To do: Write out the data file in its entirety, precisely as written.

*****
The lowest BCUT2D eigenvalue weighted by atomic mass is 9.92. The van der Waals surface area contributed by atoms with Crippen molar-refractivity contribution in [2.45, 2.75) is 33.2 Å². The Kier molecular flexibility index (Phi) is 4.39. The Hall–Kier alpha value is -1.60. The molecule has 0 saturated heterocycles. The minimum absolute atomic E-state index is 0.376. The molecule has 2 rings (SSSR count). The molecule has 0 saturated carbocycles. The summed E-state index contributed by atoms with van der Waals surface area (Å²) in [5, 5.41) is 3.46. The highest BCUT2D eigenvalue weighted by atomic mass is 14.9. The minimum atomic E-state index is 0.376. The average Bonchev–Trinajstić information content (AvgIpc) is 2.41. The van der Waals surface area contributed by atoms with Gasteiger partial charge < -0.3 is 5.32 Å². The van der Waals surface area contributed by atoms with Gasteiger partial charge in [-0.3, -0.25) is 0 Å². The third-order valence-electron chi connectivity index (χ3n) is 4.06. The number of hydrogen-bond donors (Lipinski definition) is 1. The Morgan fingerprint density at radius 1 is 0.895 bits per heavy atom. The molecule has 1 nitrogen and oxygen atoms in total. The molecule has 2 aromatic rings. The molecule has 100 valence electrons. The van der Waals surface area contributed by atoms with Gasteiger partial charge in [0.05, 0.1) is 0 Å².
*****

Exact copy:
The lowest BCUT2D eigenvalue weighted by atomic mass is 9.92. The van der Waals surface area contributed by atoms with Crippen molar-refractivity contribution in [2.45, 2.75) is 33.2 Å². The Kier molecular flexibility index (Phi) is 4.39. The Hall–Kier alpha value is -1.60. The molecule has 0 saturated heterocycles. The minimum absolute atomic E-state index is 0.376. The molecule has 2 rings (SSSR count). The molecule has 0 saturated carbocycles. The summed E-state index contributed by atoms with van der Waals surface area (Å²) in [5, 5.41) is 3.46. The highest BCUT2D eigenvalue weighted by atomic mass is 14.9. The minimum atomic E-state index is 0.376. The average Bonchev–Trinajstić information content (AvgIpc) is 2.41. The van der Waals surface area contributed by atoms with Gasteiger partial charge < -0.3 is 5.32 Å². The van der Waals surface area contributed by atoms with Gasteiger partial charge in [-0.3, -0.25) is 0 Å². The third-order valence-electron chi connectivity index (χ3n) is 4.06. The number of hydrogen-bond donors (Lipinski definition) is 1. The Morgan fingerprint density at radius 1 is 0.895 bits per heavy atom. The molecule has 1 nitrogen and oxygen atoms in total. The molecule has 2 aromatic rings. The molecule has 100 valence electrons. The van der Waals surface area contributed by atoms with Gasteiger partial charge in [0.05, 0.1) is 0 Å².